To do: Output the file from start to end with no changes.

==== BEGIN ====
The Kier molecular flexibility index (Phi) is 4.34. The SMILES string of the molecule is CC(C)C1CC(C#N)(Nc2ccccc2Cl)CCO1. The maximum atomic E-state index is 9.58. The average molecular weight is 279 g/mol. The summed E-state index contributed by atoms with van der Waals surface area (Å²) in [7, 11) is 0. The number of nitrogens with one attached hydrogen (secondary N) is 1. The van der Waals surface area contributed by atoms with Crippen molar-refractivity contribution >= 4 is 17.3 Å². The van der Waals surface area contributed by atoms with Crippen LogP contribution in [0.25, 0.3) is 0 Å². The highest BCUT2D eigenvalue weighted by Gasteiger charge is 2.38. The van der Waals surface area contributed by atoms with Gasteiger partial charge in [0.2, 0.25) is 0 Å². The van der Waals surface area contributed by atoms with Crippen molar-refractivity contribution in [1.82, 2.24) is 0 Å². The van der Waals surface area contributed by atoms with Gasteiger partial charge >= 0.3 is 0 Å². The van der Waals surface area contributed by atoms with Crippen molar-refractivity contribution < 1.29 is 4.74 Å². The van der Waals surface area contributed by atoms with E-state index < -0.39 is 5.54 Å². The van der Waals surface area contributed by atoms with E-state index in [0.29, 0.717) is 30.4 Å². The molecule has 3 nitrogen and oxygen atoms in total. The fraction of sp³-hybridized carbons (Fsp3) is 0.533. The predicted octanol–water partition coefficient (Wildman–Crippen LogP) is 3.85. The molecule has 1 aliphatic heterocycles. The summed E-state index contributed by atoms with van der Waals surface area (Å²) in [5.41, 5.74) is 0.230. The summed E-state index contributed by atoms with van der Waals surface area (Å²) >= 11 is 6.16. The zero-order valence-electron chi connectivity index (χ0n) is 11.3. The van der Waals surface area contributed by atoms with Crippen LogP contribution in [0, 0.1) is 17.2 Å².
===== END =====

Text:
The Kier molecular flexibility index (Phi) is 4.34. The SMILES string of the molecule is CC(C)C1CC(C#N)(Nc2ccccc2Cl)CCO1. The maximum atomic E-state index is 9.58. The average molecular weight is 279 g/mol. The summed E-state index contributed by atoms with van der Waals surface area (Å²) in [7, 11) is 0. The number of nitrogens with one attached hydrogen (secondary N) is 1. The van der Waals surface area contributed by atoms with Crippen molar-refractivity contribution >= 4 is 17.3 Å². The van der Waals surface area contributed by atoms with Crippen LogP contribution in [0.25, 0.3) is 0 Å². The highest BCUT2D eigenvalue weighted by Gasteiger charge is 2.38. The van der Waals surface area contributed by atoms with Gasteiger partial charge in [0.2, 0.25) is 0 Å². The van der Waals surface area contributed by atoms with Crippen molar-refractivity contribution in [1.82, 2.24) is 0 Å². The van der Waals surface area contributed by atoms with Gasteiger partial charge >= 0.3 is 0 Å². The van der Waals surface area contributed by atoms with Crippen molar-refractivity contribution < 1.29 is 4.74 Å². The van der Waals surface area contributed by atoms with E-state index < -0.39 is 5.54 Å². The van der Waals surface area contributed by atoms with E-state index in [0.29, 0.717) is 30.4 Å². The molecule has 3 nitrogen and oxygen atoms in total. The fraction of sp³-hybridized carbons (Fsp3) is 0.533. The predicted octanol–water partition coefficient (Wildman–Crippen LogP) is 3.85. The molecule has 1 aliphatic heterocycles. The summed E-state index contributed by atoms with van der Waals surface area (Å²) in [5.41, 5.74) is 0.230. The summed E-state index contributed by atoms with van der Waals surface area (Å²) >= 11 is 6.16. The zero-order valence-electron chi connectivity index (χ0n) is 11.3. The van der Waals surface area contributed by atoms with Crippen LogP contribution in [0, 0.1) is 17.2 Å².